Vincent Parker Kathryn Mussallem

This week's column focuses on a French-Canadian Vancouver resident (Vincent Parker) and a Kentucky-born Portland denizen (Eluvium) who both have ties to Seattle. Parker records for the Emerald City's burgeoning Fourthcity Records and Eluvium (AKA Matthew Cooper) lived in this city for the last three years before moving back to Portland in July. Other than that, these two musicians have little in common except that their sonic output is excellently wrought.

Parker's debut full-length, Bit Rocker, starts with "Klis," whose caustic, drawn-out guitar tone and startlingly scattershot beats eventually regulate into some ominous drones and harshly complex rhythms garlanded with gun-metal textures, recalling late-era Autechre. "Electro Revival Squad" is a refreshing spin on an old genre and not the expected pastiche to which so many producers annoyingly stoop. The horn stabs, string drones, bloopy percussion, and crisp clapper beats cohere into a compulsively funky track. On "(Wake)," an intricate Morse code pattern is tapped out on what sounds like a toy piano while an equally complicated rhythm repeatedly confounds expectations.

Throughout Bit Rocker, Parker exhibits a keen ear for striking percussion sounds, a large repertoire of unpredictable beats, and a sensitive way with melodies (check the vibes on "Living with You" and the symphony of warped strings on the orchestral-funk number "Just Another Snake Cult"). With this album, Parker establishes himself as a producer to watch closely.

Eluvium has been earning serious critical praise for his beatless, poignant compositions that bloom into aural aurora borealises akin to those of Fennesz, William Basinski, Eno/Fripp, and Stars of the Lid. (The exception is Eluvium's 2004 mini-album of elegantly melodious piano meditations, An Accidental Memory in the Case of Death.)

On his new EP, When I Live by the Garden and the Sea (his fourth release for Temporary Residence), Eluvium continues to purvey the enveloping, immensely intimate soundscapes on which he's built his lofty reputation. "I Will Not Forget That I Have Forgotten" is a strikingly dramatic and romantic keyboard étude awash in sea foam. "As I Drift Off" starts with a strident Tom Hanks rant from The 'Burbs while tranquil tides of guitar feedback form a stately whorl. "All the Sails" offers more languid, blue-gray guitar daubs and seashell drones that signify expansive, silver-screen yearning. The title track closes things on an aptly valedictorian note, as precious bell tones and sepia-toned guitar streamers spiral to the horizon line, evoking Eluvium's trademark sublime solemnity.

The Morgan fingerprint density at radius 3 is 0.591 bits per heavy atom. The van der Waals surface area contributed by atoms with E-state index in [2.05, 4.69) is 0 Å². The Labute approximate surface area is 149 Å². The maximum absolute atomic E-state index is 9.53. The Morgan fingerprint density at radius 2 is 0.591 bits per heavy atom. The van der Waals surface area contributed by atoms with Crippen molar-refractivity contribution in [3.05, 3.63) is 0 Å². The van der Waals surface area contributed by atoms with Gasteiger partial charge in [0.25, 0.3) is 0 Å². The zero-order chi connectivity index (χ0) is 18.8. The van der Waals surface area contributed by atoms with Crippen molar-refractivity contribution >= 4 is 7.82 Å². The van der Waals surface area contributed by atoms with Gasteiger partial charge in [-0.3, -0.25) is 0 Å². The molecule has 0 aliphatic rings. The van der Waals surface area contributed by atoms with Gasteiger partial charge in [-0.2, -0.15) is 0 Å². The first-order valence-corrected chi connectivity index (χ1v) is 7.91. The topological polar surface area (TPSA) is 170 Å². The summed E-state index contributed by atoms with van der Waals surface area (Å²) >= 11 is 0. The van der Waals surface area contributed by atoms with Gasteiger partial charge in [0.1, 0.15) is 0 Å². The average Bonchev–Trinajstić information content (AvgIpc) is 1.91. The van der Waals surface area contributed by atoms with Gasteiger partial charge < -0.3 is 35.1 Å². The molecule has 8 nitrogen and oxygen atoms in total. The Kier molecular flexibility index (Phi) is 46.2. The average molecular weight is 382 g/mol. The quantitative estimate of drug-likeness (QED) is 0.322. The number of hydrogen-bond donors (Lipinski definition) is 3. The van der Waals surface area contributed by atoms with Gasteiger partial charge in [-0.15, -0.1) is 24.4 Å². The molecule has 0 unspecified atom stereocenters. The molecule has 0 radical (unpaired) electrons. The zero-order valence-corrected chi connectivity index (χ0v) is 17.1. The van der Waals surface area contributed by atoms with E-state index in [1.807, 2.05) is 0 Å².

Cooper says that he's about to start a new musical phase, speculating that his sound is going to move in a more electronic direction. No matter which mode he ends up using, though, it should be rewarding following Eluvium's progress.

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Beat Happenings


Seattle DJ luminary Rama (AKA KRNL.PANIC) is Brooklyn-bound, but before he and his girlfriend, Malia, jet east, they're throwing this going-away party. We're sorry to see him go, but with the dexterous, multifaceted KRNL.PANIC getting airplay from the BBC's Mary Anne Hobbs and being one of the few American jocks disseminating dubstep to clubbers, his future looks brilliant. We'll just have to watch it blossom from afar. Rama writes: "[Tonight's gig is] gonna be on the gutta explosive house party vibe. We play loud, you toss back drinks, you embarrass yourself in public." With Philadelphia's Emynd & Bo Bliz, Alibi, Recess, and SunTzu Sound's J-Justice & AC Lewis. Lo_Fi Performance Gallery, 429 Eastlake Ave E,, 10 pm–2 am, $5, 21+.

Landau are an IDM quartet who issued the enchanting Thepicompromise on the estimable Merck label in 2004. Rare for IDM, Landau create spectral melodies that don't cloy and forge intricate rhythms that elude predictability. They may be twinkling in the same constellation as Boards of Canada, but Landau do so with understated complexity and beauty. With Obelus, Fourthcity DJs. ToST, 513 N 36th St, 547-0240, 9 pm–2 am, free, 21+.


A linchpin in Philadelphia's thriving neo-soul/funk scene, DJ/spoken-word artist Rich Medina runs the Jump-n-Funk and Little Ricky's Rib Shack parties. Medina's latest album, Connect the Dots (Kindred Spirits), abounds with buttery funk and soul that are fine-tuned for those in the throes of love/lust. If you're into the romantic, sexed-up vibe of D'Angelo, Dwele, and Platinum Pied Pipers, you'll find Medina's suave groove overtures provocative. With SunTzu Sound. Baltic Room, 1207 E Pine St, 625-4444, 9 pm–2 am, $7 before 11 pm, 21+.


From my 2003 blurb in The Stranger: "This L.A. DJ looks like the girl next door—if said archetype could tear your head off with jungle dubplates. One of America's most inventive and savage drum 'n' bass spinners, Speed... can hold [her] own with London's ruffneck elite." With the Dowlz, Aksion. War Room, 722 E Pike St, 328-7666, 9 pm–2 am, $8, 21+.